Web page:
A weapons cache containing artillery rockets seized by Nigerian security agents at the West African nation's busiest port originally came from Iran, an international shipping company said Saturday.
The statement from CMA CGM, an international cargo shipper based in France, comes after Israeli officials accused Iran of trying to sneak the shipment into the Hamas-controlled Gaza Strip. By unloading the weapons in Nigeria, the Israeli claim suggests Iran perhaps sought to truck the weapons through Africa to slide around an embargo now in place in Gaza.
Hussein Abdullahi, Iran's ambassador to Nigeria, said there was no clear evidence linking his country to the shipment.
The "different speculation doesn't have any clear sources. At this time, we can't judge on any of them," Abdullahi told The Associated Press on Saturday. "Sometimes they blame India, sometimes they blame Iran, sometimes they say the arms are going to Nigeria, sometimes they say they are going to Gambia. Now, they claim they are going to the Gaza Strip.
"There is different speculation, but there is no clear evidence for (any) of them."
The MV CMA CGM Everest picked up the 13 shipping containers from Bandar Abbas, a port in southern Iran, the company said. The shipment, which stopped in Mumbai's port before heading to Lagos, had been labeled as containing "packages of glass wool and pallets of stone."
"The shipment in question was booked as a 'shippers-owned container' and supplied, loaded and sealed by the shipper, an Iranian trader who does not appear on any forbidden persons listing," CMA CGM's statement read. "The containers were ... discharged in Lagos in July and transferred to a customs-bonded depot where they have remained with all seals untouched and unbroken."
The shipment sat untouched for weeks, a common occurrence in Lagos' busy and chaotic Apapa Port. Last week, the Iranian shipper filed a request for the containers to be picked up again and this time shipped to the West African nation of Gambia, CMA CGM said.
Agents with Nigeria's State Security Service discovered the weapons Tuesday. Journalists allowed to view the weapons on Wednesday saw 107 mm rockets, rifle rounds and other items labeled in English. Authorities said the shipment also contained grenades, explosives and possibly rocket launchers, but journalists did not see them.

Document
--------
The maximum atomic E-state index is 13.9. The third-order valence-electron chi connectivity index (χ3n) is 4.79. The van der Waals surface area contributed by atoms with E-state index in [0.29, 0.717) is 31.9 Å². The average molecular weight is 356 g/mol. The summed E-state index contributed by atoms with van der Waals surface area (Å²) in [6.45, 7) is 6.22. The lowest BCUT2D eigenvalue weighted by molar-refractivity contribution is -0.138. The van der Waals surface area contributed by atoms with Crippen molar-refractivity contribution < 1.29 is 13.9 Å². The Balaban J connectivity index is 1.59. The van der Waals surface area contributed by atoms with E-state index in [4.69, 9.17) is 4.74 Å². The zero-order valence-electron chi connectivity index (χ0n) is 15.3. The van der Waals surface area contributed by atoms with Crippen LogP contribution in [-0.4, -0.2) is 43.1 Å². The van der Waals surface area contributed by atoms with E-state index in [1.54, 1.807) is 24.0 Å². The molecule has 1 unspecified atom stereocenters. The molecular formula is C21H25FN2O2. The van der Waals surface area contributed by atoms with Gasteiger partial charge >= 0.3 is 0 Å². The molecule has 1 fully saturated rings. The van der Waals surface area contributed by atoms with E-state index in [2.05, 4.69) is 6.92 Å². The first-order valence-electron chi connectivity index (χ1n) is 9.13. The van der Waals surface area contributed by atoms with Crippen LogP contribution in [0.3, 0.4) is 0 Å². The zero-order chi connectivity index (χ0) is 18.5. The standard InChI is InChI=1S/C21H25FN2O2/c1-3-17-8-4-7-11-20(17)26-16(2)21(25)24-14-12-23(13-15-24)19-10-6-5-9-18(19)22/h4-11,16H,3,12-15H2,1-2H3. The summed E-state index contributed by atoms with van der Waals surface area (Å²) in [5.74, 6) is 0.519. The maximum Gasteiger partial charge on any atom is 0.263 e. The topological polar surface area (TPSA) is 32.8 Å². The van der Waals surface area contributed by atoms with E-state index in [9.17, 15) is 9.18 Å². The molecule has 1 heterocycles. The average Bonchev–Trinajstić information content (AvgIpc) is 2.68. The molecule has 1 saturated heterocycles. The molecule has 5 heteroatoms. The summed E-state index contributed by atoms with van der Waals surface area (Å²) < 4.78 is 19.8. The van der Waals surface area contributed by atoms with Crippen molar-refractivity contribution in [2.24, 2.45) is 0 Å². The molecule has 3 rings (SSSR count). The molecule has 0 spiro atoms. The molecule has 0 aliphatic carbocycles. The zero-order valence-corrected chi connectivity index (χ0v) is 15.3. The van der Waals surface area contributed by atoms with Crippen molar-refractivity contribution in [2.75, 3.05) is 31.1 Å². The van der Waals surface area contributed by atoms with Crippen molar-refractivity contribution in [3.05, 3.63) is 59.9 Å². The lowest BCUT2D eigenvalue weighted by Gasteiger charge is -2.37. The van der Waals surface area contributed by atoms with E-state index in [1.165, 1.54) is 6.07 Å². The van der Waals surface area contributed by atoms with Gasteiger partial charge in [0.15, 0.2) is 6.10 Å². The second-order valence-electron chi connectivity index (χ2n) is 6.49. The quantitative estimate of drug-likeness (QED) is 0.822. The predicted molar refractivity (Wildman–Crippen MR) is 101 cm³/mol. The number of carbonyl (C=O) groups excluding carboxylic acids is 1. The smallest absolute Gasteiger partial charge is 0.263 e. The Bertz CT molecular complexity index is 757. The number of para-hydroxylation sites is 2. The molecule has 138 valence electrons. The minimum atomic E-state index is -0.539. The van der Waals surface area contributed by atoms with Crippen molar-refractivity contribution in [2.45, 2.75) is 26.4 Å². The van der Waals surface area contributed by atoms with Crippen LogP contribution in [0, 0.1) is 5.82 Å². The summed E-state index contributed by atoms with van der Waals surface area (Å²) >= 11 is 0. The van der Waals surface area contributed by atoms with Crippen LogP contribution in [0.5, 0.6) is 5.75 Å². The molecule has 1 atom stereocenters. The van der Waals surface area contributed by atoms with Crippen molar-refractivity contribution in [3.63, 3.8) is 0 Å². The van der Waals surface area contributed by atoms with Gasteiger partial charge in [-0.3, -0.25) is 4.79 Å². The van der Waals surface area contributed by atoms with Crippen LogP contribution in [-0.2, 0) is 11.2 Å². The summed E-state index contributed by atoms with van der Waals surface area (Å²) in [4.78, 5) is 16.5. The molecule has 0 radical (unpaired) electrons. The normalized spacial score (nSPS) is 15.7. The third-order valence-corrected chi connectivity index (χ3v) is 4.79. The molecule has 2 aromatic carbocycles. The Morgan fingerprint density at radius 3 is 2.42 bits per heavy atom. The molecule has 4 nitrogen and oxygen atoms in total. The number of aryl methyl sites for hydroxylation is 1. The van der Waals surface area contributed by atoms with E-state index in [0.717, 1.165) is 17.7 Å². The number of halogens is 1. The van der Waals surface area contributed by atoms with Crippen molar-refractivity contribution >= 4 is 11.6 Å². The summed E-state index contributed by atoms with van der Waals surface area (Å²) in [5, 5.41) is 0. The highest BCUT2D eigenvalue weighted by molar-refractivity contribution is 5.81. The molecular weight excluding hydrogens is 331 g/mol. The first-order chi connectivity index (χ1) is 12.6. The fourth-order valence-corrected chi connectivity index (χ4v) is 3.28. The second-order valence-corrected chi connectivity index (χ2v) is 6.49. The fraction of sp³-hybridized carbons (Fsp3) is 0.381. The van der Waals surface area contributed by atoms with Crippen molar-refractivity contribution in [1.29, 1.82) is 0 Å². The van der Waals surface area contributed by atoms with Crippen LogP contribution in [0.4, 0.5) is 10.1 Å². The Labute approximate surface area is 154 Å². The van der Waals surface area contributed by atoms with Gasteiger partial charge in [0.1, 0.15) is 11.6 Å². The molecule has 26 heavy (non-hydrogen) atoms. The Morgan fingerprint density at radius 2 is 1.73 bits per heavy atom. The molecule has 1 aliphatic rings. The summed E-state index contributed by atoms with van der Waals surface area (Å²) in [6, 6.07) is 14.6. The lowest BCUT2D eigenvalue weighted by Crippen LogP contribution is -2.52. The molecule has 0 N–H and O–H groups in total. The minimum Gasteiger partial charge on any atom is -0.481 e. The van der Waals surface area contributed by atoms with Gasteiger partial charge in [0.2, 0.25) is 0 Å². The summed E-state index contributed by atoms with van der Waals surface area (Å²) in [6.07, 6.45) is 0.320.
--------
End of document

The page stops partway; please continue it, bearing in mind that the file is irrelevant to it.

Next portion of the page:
In the hands of highly trained troops, the 107 mm artillery rockets can accurately hit targets more than 5 miles (8.5 kilometers) away, killing everything within about 40 feet (12 meters). Fighters in Afghanistan and Iraq have used similar rockets against U.S. troops.
China, the United States, and Russia manufacture versions of the rocket, as does Iran _ which calls the weapon a Katyusha rocket. In 2006, the Islamic militant group Hezbollah fired nearly 4,000 Katyusha rockets across Israel's northern border, some of which fell as far as 55 miles (90 kilometers) inside Israel.
Israeli military officials, speaking on condition of anonymity as they were unauthorized to discuss the matter with journalists, said Thursday that it appeared Iran hoped to smuggle the weapons into the Gaza Strip. Israel instituted a naval blockade of the region in 2007 after Iranian-backed Hamas seized control of the Palestinian territory.
However, there remain more questions than answers about the Israeli claims. To reach Gaza, the weapons would first need to be trucked across Nigeria into Chad, Sudan and ultimately through Egypt. It also remains unclear why the shipper wanted to try to re-export the weapons to Gambia, a tiny sliver of nation carved out inside of Senegal.
Abdullahi, the Iranian ambassador, said his embassy in Nigeria's capital, Abuja, planned to hold a news conference Monday to address the allegations. The weapons shipment claims come after a July visit by Iranian President Mahmoud Ahmadinejad to Nigeria.
Nigeria, an OPEC-member nation that is one of the top crude oil suppliers to the U.S., is approaching what could be a highly contested presidential election next year. Security remains a concern in Nigeria as it continues to see targeted killings allegedly committed by a radical Islamic sect in the north and the threat of new violence in its oil-rich southern delta.